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REUCHLIN, Johannes. De Arte Cabalistica Libri Tres. Hagenau, Thomas Anselm, 1517.

Small folio [29.5 x 18.5 cm], (4), 79 (1) ff., including author's woodcut arms on title as well as numerous passages of Hebrew and Greek, with several woodcut Cabbalistic figures (LXXXVIII v) A4,B6-N6,O8. Bound in 17th-century stiff vellum, calf title label gilt. Ownership inscription of D. Wyttenbach 1786 on front endleaf. Later purchase inscription from Payne & Foss 1824 10/. Discrete former library stamp on verso of final leaf; early marginalia cropped at time of rebinding. Apart from even toning, fresh, unsophisticated copy, excellent.


Scarce first edition and fine copy of Reuchlin’s cabalistic studies, ‘la Bible de la Kabbale Chrétienne’ (Secret, Les Kabbales Chrétiennes de la Renaissance, p. 57). The work is written in the form of a conversation between the Jew Simon, the Muslim Marranus, and the Pythagorean Philolaus, who gather at Simon’s home in Frankfurt. “The interest in the Cabbala, promoted among the Christian humanists in the Renaissance by Pico della Mirandola, culminated in the works on Johannes Reuchlin (1455-1522): De verbo mirifico (1494) and De arte cabalistica (1517); the latter work in a sense became the Christian cabbalist’s Bible.

“In De arte cabalistica, Reuchlin incorporated Pythagorean ideas on number mysticism and metempsychosis; notions which Pythagoras shared with Cabbala and which made him a ‘Greek cabbalist’. Reuchlin describes the Cabbala as an alchimia, internalising external perceptions into images and thoughts and eventually into light. The process of becoming like god is symbolized by the position of Adam Kadmon in the middle of the seraphic tree” (F. van Lamoen, The Hermetic Gnosis. Catalogue of Exhibition in the Bibliotheca Philosophica Hermetica, 37).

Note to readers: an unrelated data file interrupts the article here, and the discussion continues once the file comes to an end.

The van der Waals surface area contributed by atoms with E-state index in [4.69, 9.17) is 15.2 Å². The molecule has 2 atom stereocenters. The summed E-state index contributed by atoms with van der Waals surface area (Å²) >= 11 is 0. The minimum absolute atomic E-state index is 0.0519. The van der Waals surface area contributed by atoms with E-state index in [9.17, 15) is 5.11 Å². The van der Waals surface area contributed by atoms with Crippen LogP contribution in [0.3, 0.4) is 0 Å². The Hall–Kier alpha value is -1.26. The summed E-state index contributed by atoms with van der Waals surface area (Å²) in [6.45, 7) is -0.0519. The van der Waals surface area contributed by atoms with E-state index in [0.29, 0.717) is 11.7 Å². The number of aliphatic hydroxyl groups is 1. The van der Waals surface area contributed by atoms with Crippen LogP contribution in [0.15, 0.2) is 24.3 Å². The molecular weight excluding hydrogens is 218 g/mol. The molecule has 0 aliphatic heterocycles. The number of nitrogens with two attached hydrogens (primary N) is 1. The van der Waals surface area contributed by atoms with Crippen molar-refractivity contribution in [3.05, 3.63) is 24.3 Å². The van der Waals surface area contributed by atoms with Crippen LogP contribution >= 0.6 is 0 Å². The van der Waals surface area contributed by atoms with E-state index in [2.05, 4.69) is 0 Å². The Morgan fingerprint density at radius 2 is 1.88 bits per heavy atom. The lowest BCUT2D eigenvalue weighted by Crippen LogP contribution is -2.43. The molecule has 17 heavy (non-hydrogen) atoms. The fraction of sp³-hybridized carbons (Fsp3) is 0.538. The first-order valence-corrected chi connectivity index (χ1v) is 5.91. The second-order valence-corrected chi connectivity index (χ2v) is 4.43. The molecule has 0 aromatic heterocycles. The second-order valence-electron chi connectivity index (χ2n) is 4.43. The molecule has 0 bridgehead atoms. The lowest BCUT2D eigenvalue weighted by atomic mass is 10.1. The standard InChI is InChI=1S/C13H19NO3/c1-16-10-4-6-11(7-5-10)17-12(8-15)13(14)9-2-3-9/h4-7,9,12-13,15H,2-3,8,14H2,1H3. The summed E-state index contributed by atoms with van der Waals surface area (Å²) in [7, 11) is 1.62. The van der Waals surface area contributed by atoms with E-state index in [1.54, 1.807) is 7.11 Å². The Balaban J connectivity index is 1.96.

Reuchlin promoted the study of Greek and is credited with introducing neo-Latin comedy into his native Germany, but it is his pioneering study of Hebrew language and Cabbala—the latter undertaken under the aegis of Pico—which gained him lasting significance. He used his extensive travels to make contacts with other humanists and other Jews and to acquire manuscripts and printed books for his library, one of the most substantial of its time (Contemporaries of Erasmus).

* Adams R-381; Proctor 11,685; Benzing (Reuchlin) 99; Caillet 9333; Scholem, Kabbalah, p. 198.

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